Still, Belgian papers aren't the only ones who have taken issue with Google's model.
Agence France-Presse filed a suit last year seeking copyright infringement damages after Google put photos and story summaries from the French newswire on its news search page. The case is still pending, but Google has dropped AFP content in the interim.
To some observers, it's baffling that publishers would want to forfeit such a critical driver of Web traffic. "I don't see a stampede" to shut off aggregators, says Howard Finberg, director of Interactive Learning at the Poynter Institute, a training center for journalists. After all, publishers have the ability to exclude themselves from search, Finberg notes. And "most site editors are watching their traffic and seeing where it's coming from," he adds.
That's part of the problem, says le Hodey. "Everybody fears not being in Google because they fear they will lose traffic," he argues. Since the Belgian court decision went into effect and Google dropped IPM publications, traffic to the company's sites has dropped about 15%, le Hodey concedes. Yet that only strengthens his sense that Google should be checked before it gets even more powerful. The point is to avoid a situation where "there are one or two actors in the world who can impose rules on others."
That's why he is supporting a proposal by a global group of publishers to create a new kind of "digital-rights management" technology for editorial content. The group, represented by the Paris-based World Association of Newspapers, is proposing a set of sophisticated software "tags" readable by search engines' Web crawlers that would automatically tell aggregators under what terms they can use editorial content.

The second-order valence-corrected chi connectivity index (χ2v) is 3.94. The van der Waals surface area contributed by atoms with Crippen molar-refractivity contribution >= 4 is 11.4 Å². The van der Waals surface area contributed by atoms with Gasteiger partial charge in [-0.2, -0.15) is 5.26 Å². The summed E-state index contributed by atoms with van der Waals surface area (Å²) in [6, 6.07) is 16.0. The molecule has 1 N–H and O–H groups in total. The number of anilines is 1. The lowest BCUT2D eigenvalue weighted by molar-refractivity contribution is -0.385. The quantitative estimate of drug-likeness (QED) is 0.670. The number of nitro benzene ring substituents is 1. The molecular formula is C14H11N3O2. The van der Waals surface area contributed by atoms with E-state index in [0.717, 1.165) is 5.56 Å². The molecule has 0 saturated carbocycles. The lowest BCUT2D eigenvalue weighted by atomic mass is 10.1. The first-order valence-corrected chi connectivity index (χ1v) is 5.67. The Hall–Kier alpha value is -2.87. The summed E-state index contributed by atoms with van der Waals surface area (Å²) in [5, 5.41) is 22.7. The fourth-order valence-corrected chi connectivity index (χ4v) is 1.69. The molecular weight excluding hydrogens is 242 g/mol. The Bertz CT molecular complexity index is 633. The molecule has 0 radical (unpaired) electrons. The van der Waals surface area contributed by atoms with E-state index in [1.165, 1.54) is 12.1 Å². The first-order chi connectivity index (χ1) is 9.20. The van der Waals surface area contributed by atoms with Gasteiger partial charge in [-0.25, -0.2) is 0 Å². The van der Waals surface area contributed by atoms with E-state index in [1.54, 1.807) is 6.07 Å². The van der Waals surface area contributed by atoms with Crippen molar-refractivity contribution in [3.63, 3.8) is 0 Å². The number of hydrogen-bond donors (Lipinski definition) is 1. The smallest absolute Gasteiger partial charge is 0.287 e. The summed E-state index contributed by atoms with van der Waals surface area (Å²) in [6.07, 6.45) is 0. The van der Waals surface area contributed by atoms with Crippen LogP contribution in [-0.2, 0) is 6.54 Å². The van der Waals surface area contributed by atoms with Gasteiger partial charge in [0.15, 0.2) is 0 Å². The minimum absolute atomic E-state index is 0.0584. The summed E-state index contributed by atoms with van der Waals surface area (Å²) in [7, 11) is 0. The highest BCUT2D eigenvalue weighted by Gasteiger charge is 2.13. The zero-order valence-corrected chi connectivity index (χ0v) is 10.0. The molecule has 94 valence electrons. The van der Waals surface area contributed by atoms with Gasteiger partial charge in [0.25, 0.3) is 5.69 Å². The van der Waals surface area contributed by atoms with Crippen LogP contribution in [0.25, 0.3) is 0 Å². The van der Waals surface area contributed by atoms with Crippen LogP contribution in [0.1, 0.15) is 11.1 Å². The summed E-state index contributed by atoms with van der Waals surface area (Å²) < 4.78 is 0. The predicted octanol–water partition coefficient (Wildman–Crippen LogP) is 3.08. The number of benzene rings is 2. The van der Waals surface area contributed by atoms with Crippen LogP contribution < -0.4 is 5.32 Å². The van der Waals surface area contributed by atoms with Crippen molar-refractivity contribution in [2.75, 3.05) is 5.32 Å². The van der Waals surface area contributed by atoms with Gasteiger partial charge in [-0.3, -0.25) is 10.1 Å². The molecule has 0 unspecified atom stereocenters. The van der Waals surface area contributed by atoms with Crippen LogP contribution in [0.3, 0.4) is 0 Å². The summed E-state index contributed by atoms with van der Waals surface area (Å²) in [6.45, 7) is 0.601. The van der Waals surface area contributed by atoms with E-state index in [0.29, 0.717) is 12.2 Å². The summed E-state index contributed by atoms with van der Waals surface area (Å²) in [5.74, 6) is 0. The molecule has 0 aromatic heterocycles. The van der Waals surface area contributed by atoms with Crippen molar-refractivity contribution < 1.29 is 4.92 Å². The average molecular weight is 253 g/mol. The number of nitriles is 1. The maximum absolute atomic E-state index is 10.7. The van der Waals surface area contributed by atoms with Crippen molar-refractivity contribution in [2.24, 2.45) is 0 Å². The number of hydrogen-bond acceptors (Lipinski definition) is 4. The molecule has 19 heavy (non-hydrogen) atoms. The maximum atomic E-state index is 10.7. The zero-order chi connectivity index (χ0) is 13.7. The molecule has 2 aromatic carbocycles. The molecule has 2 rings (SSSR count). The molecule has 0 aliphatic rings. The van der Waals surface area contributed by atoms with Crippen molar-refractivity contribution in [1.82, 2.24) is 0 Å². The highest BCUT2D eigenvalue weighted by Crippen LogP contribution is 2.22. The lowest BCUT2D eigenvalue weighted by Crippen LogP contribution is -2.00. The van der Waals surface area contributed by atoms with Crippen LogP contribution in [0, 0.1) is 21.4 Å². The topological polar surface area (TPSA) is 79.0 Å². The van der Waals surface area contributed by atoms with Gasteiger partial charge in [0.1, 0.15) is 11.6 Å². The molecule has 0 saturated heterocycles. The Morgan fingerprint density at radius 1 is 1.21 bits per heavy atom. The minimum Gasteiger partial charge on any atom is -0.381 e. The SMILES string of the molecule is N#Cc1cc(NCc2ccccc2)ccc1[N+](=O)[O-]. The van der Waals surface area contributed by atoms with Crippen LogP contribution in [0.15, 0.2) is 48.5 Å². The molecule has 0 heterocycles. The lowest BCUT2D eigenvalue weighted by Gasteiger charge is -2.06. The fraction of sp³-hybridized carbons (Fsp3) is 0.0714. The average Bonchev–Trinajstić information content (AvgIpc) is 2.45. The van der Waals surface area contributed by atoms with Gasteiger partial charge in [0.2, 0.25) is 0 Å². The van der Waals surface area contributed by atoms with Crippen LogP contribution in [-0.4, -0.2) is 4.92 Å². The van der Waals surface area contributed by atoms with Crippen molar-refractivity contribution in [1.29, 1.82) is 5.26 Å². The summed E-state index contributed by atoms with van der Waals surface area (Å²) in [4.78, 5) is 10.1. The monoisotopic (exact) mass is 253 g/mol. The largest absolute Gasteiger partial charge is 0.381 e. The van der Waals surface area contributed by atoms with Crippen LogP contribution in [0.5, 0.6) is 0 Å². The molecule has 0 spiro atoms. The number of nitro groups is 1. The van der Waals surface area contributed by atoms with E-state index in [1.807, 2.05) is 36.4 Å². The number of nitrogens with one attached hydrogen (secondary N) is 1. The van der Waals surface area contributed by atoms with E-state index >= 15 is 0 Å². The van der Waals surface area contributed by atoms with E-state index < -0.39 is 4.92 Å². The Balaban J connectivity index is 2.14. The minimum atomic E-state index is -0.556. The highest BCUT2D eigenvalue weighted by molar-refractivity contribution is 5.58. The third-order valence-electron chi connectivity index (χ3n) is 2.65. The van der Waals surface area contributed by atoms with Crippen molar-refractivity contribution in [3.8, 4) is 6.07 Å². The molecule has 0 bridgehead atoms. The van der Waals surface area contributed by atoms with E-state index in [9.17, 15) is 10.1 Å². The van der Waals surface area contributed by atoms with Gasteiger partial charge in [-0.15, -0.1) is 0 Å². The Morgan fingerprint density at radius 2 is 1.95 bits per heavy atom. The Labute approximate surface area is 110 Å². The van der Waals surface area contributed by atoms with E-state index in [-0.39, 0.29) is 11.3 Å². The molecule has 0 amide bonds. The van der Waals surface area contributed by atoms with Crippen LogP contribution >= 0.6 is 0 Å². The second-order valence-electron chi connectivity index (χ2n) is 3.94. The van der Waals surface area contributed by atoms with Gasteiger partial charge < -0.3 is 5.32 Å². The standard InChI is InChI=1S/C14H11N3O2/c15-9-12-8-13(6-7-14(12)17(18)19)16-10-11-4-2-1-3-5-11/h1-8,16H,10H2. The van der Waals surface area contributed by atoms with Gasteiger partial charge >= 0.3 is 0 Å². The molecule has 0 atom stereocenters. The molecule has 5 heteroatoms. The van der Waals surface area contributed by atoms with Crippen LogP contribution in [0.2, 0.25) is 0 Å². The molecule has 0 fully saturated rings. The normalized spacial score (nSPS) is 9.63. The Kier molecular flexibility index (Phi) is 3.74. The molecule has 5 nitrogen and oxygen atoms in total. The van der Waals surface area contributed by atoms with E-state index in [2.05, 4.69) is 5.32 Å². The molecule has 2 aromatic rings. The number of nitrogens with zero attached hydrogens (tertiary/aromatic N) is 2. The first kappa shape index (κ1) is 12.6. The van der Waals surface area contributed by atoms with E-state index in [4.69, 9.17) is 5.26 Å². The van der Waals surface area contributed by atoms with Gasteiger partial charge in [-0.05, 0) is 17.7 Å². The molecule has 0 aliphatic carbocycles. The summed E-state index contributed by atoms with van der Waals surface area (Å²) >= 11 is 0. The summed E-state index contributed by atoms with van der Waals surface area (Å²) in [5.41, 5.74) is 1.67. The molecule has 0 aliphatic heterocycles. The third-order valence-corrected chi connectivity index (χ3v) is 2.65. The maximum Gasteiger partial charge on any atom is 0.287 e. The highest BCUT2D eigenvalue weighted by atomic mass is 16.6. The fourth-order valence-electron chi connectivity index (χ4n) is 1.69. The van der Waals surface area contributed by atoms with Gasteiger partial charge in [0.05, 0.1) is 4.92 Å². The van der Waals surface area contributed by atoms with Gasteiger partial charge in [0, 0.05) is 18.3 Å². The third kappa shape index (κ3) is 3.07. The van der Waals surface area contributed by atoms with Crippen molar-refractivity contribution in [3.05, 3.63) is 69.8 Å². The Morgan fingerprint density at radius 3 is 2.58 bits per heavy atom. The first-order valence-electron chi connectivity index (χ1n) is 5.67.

The proposed system, known as ACAP (Automated Content Access Protocol) will be unveiled Oct. 6 at the Frankfurt Book Fair and officially launched by the end of this year. It will allow publishers to "maintain more control of their material," says Angela Mills Wade, executive director of the European Publishers Council, which is participating in the project.
Google said in a statement that it welcomes "any initiative that enables search engines and publishers to work together more closely" but noted that it favors a solution based on the existing robots.txt technology, rather than a new approach such as the one put forward by the publishers' group.
MOUNTAIN OR MOLEHILL?
In any event, the scheme is unlikely to go far enough to resolve the divide between the publishers and aggregators, says Jody Tsigraides, of Lawdit Solicitors, a British law firm specializing in commercial law and intellectual property. "The battle of fair-use versus owners' rights will continue without an obvious resolution—it will take a big decision to set a precedent."
In the meantime, publishers looking to make a quick buck by filing copyright infringement suits against Google or another aggregator may be out of luck, says Norton Rose's Harris. Copyright laws aren't harmonized across the EU. For example, the concept of what constitutes "fair use"—usually sufficient acknowledgment of authorship—is more elastic in some countries than in others.
And even in places where copyright laws tilt in favor of publishers, courts could see Google News as no different from a library's card catalog. But for the moment, the focus is on a little case in Belgium that could turn into a big challenge for the world's biggest search engine.